The ability to dispose of proteins that are either aberrant or (in the worst case) toxic is fundamental to a cell's survival. Researchers from Charité - Universitätsmedizin Berlin have been able to demonstrate the manner in which two specific proteins recognize defective messenger RNAs (molecules that carry the 'assembly instructions' for protein synthesis) and trigger their destruction. Results from this study have been published in the current issue of the journal Nature Communications.*
During protein synthesis, the genetic information stored in a gene's DNA is translated into proteins. This process takes place inside veritable macromolecular machines known as ribosomes, and starts by transcribing genetic information from a cell's DNA into transportable units known as messenger RNAs (mRNAs). These units, which contain detailed instructions for the synthesis of specific proteins, are then read and translated by ribosomes into proteins. Defective mRNAs will result in aberrant, potentially harmful proteins; an efficient process for recognizing and disposing of such mRNAs is therefore essential.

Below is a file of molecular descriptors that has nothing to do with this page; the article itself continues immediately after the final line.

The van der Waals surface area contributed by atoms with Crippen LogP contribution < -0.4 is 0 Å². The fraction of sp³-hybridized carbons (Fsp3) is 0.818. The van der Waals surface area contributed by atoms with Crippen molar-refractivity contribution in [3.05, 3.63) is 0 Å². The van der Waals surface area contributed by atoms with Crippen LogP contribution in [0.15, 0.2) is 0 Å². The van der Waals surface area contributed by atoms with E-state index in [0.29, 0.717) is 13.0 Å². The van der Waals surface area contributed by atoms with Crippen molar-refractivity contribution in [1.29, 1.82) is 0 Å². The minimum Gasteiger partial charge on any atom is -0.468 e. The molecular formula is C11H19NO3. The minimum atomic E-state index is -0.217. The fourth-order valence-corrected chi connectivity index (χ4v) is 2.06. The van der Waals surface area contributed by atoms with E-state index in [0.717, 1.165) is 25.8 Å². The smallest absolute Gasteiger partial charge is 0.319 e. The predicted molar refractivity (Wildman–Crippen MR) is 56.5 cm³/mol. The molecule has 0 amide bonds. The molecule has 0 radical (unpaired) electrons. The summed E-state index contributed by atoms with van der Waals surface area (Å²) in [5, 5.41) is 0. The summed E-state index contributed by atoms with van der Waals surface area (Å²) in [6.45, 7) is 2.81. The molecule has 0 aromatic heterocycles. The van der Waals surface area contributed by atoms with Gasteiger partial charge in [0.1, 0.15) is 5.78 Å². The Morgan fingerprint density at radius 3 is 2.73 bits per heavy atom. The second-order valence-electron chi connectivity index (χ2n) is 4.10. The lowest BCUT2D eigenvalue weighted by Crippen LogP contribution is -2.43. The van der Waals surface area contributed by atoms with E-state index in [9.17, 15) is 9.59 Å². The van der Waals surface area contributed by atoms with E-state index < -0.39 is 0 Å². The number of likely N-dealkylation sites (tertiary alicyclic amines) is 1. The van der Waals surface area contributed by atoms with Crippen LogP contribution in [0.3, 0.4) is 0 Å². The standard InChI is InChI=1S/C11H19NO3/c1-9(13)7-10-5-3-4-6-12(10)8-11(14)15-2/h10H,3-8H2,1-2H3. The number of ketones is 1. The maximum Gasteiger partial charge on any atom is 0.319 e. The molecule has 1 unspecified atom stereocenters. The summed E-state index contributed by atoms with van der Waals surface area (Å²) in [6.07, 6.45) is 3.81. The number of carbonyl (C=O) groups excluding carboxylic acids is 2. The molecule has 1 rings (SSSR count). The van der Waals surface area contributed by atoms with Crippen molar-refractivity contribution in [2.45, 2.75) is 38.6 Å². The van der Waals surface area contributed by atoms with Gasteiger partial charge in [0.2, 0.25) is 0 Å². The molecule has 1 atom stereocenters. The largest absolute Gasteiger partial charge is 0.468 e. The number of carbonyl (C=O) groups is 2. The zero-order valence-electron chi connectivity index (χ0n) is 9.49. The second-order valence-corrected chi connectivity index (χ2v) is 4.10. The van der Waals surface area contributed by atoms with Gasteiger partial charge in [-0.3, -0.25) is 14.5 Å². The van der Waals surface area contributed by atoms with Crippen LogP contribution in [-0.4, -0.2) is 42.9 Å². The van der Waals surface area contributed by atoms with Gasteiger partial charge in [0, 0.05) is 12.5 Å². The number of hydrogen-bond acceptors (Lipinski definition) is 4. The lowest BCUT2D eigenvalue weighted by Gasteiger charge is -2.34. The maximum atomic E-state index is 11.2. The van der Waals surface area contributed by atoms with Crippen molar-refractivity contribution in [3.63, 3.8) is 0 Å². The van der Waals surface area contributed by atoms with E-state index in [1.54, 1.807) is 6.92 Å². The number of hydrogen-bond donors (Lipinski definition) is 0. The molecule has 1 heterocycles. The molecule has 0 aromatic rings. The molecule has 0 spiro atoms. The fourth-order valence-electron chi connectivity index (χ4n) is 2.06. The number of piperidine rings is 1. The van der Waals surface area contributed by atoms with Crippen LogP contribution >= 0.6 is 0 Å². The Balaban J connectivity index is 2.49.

As part of their study, researchers led by Dr. Tarek Hilal from Charité's Institute of Medical Physics and Biophysics studied mRNAs that lack 'stop codons' - genetic stop signs that signal the end of protein synthesis. Attempts to decode and translate such 'nonstop-mRNAs' leads to a complete stalling of the ribosomal machinery, resulting in effectively blocking continued protein synthesis. Using cryo-electron microscopy to study the structure of such ribosome-mRNA complexes, the researchers were able to show the manner in which special rescue proteins (Dom34 and Hbs1) recognize such stalled ribosomes, thereby initiating the splitting of the arrested complex and the degradation of the faulty mRNA. The rescue proteins recognize arrested ribosomes by detecting, and binding to, conserved locations normally occupied by mRNA. This direct competition-based approach ensures that only ribosomes with aberrant mRNAs are targeted.
"Research into the effects of aberrant mRNAs and the consequences of inadequate degradation is becoming increasingly significant," says Dr. Hilal. He adds: "Aberrant mRNAs have been found to be particularly common in patients with neurodegenerative disorders such as amyotrophic lateral sclerosis (ALS). Gaining an understanding of the relevant cellular control mechanisms on a molecular level may help us to develop new treatment approaches."